Peithon son of Crateuas, was like Ptolemy from Eordaea. What he had done to earn his position is largely unknown; but by India he is one of the Bodyguards. He was ambitious and ruthless. Originally aligned with Perdiccas, he entertained ambitions over the Eastern (“Upper”) Satrapies. Eventually he became a loyal lieutenant of Antigonas and his son, Demetrius.
Lysimachus son of Agathocles was of Thessalian origin; his father perhaps one of the “new men” who came to serve Macedon during Philip’s reign. He may have been one of the young “Companions” of Alexander’s youth, who were tutored along with the prince by Aristotle at Mieza. (Few of these childhood friends and fellow students are known by name, but this would explain the position of trust into which Lysimachus was placed in the king’s entourage.) In Syria, Lysimachus killed a lion single-handed while hunting with the king; being badly wounded in the process but perhaps saving Alexander’s life. This may have been why he was elevated to the position of Bodyguard. In Sogdiana he was beside Alexander at another such hunt, in which Alexander slew a lion. He was a man of great physical strength, easily offended and slow to forgive. He grew cold and cruel in later life. Politically he was a cautious overachiever.
Though Aristonous son of Peisaeus had been a Bodyguard since Alexander’s accession, little is known of him. He is alternately identified as a man of either Pella (the capital) or of Eordaea; which may mean his family hailed from the latter, while he was born and spent his youth at court, perhaps originally as one of Philip’s Pages. He may have been the man who took Alexander’s sword away early in his drunken and ultimately murderous argument with Cleitus. Curtius has him as one of the men who defended the fallen Alexander in the Mallian fortress; but this is contradicted by Arrian. In the struggles to come he showed no personal ambition, siding always with the Royal House and its regent.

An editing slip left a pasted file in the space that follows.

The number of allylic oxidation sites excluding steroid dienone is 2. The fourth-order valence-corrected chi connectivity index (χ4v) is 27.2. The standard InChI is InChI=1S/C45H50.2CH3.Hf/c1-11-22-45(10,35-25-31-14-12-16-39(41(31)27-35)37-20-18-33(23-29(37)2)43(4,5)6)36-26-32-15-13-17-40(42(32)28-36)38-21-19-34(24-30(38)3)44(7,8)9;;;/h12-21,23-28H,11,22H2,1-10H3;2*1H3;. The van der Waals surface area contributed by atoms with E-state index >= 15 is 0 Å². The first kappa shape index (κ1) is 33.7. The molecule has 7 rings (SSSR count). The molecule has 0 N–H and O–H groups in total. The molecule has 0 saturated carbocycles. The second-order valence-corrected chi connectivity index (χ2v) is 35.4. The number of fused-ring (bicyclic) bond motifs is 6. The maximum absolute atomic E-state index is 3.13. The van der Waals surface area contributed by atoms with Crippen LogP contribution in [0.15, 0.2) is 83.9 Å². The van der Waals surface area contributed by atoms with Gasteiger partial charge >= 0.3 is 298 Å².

Not present at Babylon were three other men of great importance. One was Alexander’s most trusted subordinate commander (after the now dead Hephaistion), the other two aging generals of his father Philip; not in Alexander’s inner circle but whose name and reputations among the soldiers cast a broad shadow.
Craterus son of Alexander (a nobleman of Orestis, in highland Macedonia) was on the way to Macedon with 10,000 discharged veterans when word came of the King’s death. No man in the army had a higher reputation or was more respected (only Ptolemy was better liked by the troops). He was handsome, affable, and possessed of a natural dignity and strength of character. Second only to the now-dead Hephaistion in Alexander’s confidence, he enjoyed the highest commands in the later campaigns, taking Parmenion’s place as Alexander’s chief subordinate commander. He led one of the six brigades (taxis) of the phalanx in all of the great battles against the Persians; his taxis entrusted with the most dangerous and vital position, holding the far left flank of the phalanx at both Granicus and Gaugamela. In Bactria he was promoted to be one of the five original Hipparchs of the reorganized Companions. At the Battle of the Hydaspes, he commanded the camp and that portion of the army left on the other side of the river; with orders to cross over when Porus was engaged by Alexander’s force. On the return from India, he was entrusted with most of the army and much of the baggage; marching safely along a more northerly route than the one Alexander took though the terrible Gedrosian desert. At the mass wedding at Susa in 324 BC, where Alexander married Stateira the daughter of Darius III, Craterus was only behind Hephaistion and the King in the line of Macedonian officers to be wed. He was given the redoubtable princess Amastris, the niece of Darius as bride. Just prior to the King’s death, he was sent back to Macedon to assume Antipater’s command, escorted by 10,000 discharged veterans returning home. He had reached Cilicia when news came of Alexander’s death.
The mass wedding at Susa in 324 BC, where Alexander married the daughter of Darius; and 500 other Macedonians and Persian brides were also wed. Craterus was the third to be married, behind only Hephaistion and Alexander himself.